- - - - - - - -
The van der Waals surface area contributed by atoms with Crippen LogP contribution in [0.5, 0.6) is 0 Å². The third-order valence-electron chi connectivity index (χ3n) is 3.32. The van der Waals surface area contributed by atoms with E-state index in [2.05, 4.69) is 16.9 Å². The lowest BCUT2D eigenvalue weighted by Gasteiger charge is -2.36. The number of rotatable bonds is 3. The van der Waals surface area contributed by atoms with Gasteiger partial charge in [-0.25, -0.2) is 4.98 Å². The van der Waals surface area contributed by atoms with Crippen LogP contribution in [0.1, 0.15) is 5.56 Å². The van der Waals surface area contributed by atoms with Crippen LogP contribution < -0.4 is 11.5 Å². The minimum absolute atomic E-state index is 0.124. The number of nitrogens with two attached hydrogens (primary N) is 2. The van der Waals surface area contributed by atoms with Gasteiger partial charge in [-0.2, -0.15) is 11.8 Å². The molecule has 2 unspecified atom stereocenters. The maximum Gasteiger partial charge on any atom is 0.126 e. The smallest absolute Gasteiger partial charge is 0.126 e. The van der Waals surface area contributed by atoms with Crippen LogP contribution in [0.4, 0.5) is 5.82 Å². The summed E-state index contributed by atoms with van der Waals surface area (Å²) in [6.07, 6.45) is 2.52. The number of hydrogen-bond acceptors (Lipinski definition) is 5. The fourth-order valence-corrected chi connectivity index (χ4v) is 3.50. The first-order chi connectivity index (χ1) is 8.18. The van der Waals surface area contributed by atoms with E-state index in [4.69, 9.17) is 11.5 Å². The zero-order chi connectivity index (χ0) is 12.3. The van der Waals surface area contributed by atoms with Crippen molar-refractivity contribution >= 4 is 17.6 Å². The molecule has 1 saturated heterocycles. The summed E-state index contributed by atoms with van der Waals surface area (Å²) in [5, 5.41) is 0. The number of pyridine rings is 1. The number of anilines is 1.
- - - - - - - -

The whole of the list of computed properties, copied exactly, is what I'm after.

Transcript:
The van der Waals surface area contributed by atoms with Crippen LogP contribution in [0.5, 0.6) is 0 Å². The third-order valence-electron chi connectivity index (χ3n) is 3.32. The van der Waals surface area contributed by atoms with E-state index in [2.05, 4.69) is 16.9 Å². The lowest BCUT2D eigenvalue weighted by Gasteiger charge is -2.36. The number of rotatable bonds is 3. The van der Waals surface area contributed by atoms with Gasteiger partial charge in [-0.25, -0.2) is 4.98 Å². The van der Waals surface area contributed by atoms with Crippen LogP contribution in [0.1, 0.15) is 5.56 Å². The van der Waals surface area contributed by atoms with Crippen LogP contribution < -0.4 is 11.5 Å². The minimum absolute atomic E-state index is 0.124. The number of nitrogens with two attached hydrogens (primary N) is 2. The van der Waals surface area contributed by atoms with Gasteiger partial charge in [-0.2, -0.15) is 11.8 Å². The molecule has 2 unspecified atom stereocenters. The maximum Gasteiger partial charge on any atom is 0.126 e. The smallest absolute Gasteiger partial charge is 0.126 e. The van der Waals surface area contributed by atoms with Crippen LogP contribution in [0.4, 0.5) is 5.82 Å². The summed E-state index contributed by atoms with van der Waals surface area (Å²) in [6.07, 6.45) is 2.52. The number of hydrogen-bond acceptors (Lipinski definition) is 5. The fourth-order valence-corrected chi connectivity index (χ4v) is 3.50. The first-order chi connectivity index (χ1) is 8.18. The van der Waals surface area contributed by atoms with E-state index in [4.69, 9.17) is 11.5 Å². The zero-order chi connectivity index (χ0) is 12.3. The van der Waals surface area contributed by atoms with Crippen molar-refractivity contribution >= 4 is 17.6 Å². The molecule has 1 saturated heterocycles. The summed E-state index contributed by atoms with van der Waals surface area (Å²) in [5, 5.41) is 0. The number of pyridine rings is 1. The number of anilines is 1.